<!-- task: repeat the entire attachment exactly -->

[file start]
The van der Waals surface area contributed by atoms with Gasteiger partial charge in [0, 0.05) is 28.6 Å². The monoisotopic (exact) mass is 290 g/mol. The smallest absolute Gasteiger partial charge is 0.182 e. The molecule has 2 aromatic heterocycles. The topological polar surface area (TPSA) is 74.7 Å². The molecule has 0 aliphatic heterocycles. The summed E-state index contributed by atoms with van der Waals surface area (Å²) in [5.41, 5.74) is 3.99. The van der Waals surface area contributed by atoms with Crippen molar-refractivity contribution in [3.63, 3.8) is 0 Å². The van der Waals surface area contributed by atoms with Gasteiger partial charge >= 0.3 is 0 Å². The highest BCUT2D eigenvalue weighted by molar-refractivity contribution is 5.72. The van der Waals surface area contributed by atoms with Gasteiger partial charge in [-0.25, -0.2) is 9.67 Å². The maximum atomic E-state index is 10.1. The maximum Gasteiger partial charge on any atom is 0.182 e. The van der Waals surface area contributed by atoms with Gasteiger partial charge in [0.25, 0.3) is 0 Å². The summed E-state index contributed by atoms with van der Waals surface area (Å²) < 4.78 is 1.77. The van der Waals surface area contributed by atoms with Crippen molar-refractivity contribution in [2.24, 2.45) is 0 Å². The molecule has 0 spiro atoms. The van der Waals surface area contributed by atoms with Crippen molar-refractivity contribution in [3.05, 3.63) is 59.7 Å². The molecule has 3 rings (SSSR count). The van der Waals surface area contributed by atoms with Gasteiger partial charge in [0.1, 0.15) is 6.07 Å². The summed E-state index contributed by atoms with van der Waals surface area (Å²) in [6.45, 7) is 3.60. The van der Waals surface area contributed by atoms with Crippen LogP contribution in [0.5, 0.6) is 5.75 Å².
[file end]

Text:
The van der Waals surface area contributed by atoms with Gasteiger partial charge in [0, 0.05) is 28.6 Å². The monoisotopic (exact) mass is 290 g/mol. The smallest absolute Gasteiger partial charge is 0.182 e. The molecule has 2 aromatic heterocycles. The topological polar surface area (TPSA) is 74.7 Å². The molecule has 0 aliphatic heterocycles. The summed E-state index contributed by atoms with van der Waals surface area (Å²) in [5.41, 5.74) is 3.99. The van der Waals surface area contributed by atoms with Crippen molar-refractivity contribution in [3.63, 3.8) is 0 Å². The van der Waals surface area contributed by atoms with Gasteiger partial charge >= 0.3 is 0 Å². The highest BCUT2D eigenvalue weighted by molar-refractivity contribution is 5.72. The van der Waals surface area contributed by atoms with Gasteiger partial charge in [-0.25, -0.2) is 9.67 Å². The maximum atomic E-state index is 10.1. The maximum Gasteiger partial charge on any atom is 0.182 e. The van der Waals surface area contributed by atoms with Gasteiger partial charge in [0.25, 0.3) is 0 Å². The summed E-state index contributed by atoms with van der Waals surface area (Å²) < 4.78 is 1.77. The van der Waals surface area contributed by atoms with Crippen molar-refractivity contribution in [2.24, 2.45) is 0 Å². The molecule has 0 spiro atoms. The van der Waals surface area contributed by atoms with Crippen molar-refractivity contribution in [3.05, 3.63) is 59.7 Å². The molecule has 3 rings (SSSR count). The van der Waals surface area contributed by atoms with Gasteiger partial charge in [0.1, 0.15) is 6.07 Å². The summed E-state index contributed by atoms with van der Waals surface area (Å²) in [6.45, 7) is 3.60. The van der Waals surface area contributed by atoms with Crippen LogP contribution in [0.5, 0.6) is 5.75 Å².